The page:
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Melatonin and Cardiac Arrest

By Dr. Tina M. St. John ; Updated March 26, 2018

Deep in the center of your brain sits the small pineal gland, which produces and secretes the hormone melatonin. This hormone plays in important role in your body's circadian rhythm, the pattern of various biological and mental processes that follow a roughly 24-hour schedule.

The wake-sleep cycle is the most obvious example of your body's circadian rhythms but many other processes follow a daily pattern. Disturbances in your body's internal clock and related derangements in melatonin production and release can potentially affect many aspects of your health -- including your risk for cardiovascular disease and possibly its clinical course.

Melatonin and the Cardiovascular System

Melatonin exerts its effects on your body tissues either directly or by binding to specific receptors, which triggers certain cellular responses. Melatonin receptors occur throughout your cardiovascular system, including on heart muscle and blood vessel cells.

As noted in a July 2016 Journal of Cardiovascular Pharmacology and Therapeutics review article, beneficial effects of naturally occurring melatonin on the cardiovascular system include:

  • Reduced blood pressure
  • Reduced blood cholesterol
  • Increased production of good cholesterol, or HDL
  • Reduced formation of the most reactive form of bad cholesterol, or LDL
  • Antagonism of fatty arterial blockages, or atherosclerotic plaques

Melatonin and Cardiovascular Disease Risk

The first clue that melatonin levels might affect cardiovascular disease development came from studies which showed an increased risk among shift workers — people who work outside of typical weekday daytime hours.

A seminal article published in April 1999 in the Scandinavian Journal of Work, Environment and Health reviewed results from 17 studies and concluded that shift workers have a 40 percent increased risk for cardiovascular disease compared to day workers.

While many factors contribute to this increased risk, disruption of the normal wake-sleep cycle and an associated reduction in nighttime melatonin release are thought to play a role.

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Low melatonin levels are associated with several cardiovascular disease risk factors and conditions, including:

  • Elevated total and LDL cholesterol
  • Elevated blood sugar
  • Increased blood pressure
  • Coronary artery disease (CAD), or atherosclerosis of the heart arteries
  • Heart attack
  • Stroke caused by atherosclerosis

Melatonin, Heart Attack and Cardiac Arrest

Cardiac arrest describes a sudden cessation in heart function. CAD accounts for greater than 60 percent of instances of cardiac arrest, according to the medical website Epocrates. Cardiac arrest caused by CAD occurs when a blockage in the coronary arteries deprives the heart of life-sustaining oxygen. This leads to death of the affected heart tissue, which can lead to a dangerously abnormal heart rhythm and cardiac arrest.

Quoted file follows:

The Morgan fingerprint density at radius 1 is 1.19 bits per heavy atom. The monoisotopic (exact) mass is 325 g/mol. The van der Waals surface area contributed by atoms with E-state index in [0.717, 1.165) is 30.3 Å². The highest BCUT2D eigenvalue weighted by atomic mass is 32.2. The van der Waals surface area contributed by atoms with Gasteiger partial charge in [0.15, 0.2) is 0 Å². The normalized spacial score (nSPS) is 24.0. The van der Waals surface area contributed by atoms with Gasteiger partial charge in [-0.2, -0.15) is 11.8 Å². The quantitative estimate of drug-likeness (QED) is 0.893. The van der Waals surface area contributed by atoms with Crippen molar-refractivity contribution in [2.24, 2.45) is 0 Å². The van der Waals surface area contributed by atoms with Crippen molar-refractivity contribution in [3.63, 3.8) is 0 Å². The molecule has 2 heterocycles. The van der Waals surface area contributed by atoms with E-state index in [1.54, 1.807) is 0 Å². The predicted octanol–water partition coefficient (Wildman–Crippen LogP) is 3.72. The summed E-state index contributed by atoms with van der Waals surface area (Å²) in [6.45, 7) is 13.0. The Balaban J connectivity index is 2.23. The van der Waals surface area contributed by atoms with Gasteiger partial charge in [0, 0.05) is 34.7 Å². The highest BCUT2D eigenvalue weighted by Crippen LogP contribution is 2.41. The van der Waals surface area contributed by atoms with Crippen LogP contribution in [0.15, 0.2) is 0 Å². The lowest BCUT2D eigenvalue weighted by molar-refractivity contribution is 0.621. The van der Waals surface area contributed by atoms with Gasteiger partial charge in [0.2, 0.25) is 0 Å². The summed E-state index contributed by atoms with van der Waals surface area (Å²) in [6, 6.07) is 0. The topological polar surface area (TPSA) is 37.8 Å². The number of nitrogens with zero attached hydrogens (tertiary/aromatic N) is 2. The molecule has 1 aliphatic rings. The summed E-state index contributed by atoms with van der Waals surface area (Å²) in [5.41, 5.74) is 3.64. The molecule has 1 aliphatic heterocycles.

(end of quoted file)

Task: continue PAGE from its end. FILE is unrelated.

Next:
While melatonin levels have not been directly linked to cardiac arrest risk, the association between decreased melatonin and heart disease points to a possible indirect link. Additionally, preliminary research data suggests that administration of medical melatonin might influence the outcome of a heart attack.

Limiting Heart Damage

Based on promising results from animal research, investigators conducted a study, known as the MARIA trial, to determine whether administration of melatonin during a heart attack could potentially limit heart damage.

The August 2017 study report published in the American Journal of Cardiology stated that people who received early administration of melatonin — within approximately 2 to 2.5 hours after the onset of symptoms — experienced less heart damage compared to people who did not receive melatonin.

Administration of melatonin approximately 3 hours or later after the onset of heart attack symptoms, however, was not effective in limiting heart damage. All people in the study underwent balloon angioplasty, a nonsurgical procedure to relieve the coronary artery blockage responsible for triggering a heart attack.

While the results of the MARIA trial are encouraging, additional large-scale research is needed to determine whether there is a role for medicinal melatonin in the immediate aftermath of a heart attack.

Limiting heart damage in the hours following a heart attack can potentially reduce the risk for cardiac arrest due to an abnormal heart rhythm during this period of high vulnerability. Reducing heart damage sustained during a heart attack can also preserve heart function, reduce heart-related disability and potentially prolong an individual's life.

Other Considerations and Precautions

Melatonin is a powerful hormone with wide-reaching effects on the body as a whole and the cardiovascular system in particular. As of the time of publication, there is no definitively established role for medicinal melatonin to prevent or treat cardiovascular disease or cardiac arrest. However, research is ongoing to explore these important issues.

Talk with your healthcare provider if you are considering taking a melatonin supplement to determine whether it is safe for you. As with any over-the-counter supplement, melatonin can potentially interact with medications you are taking or cause side effects, particularly drowsiness.

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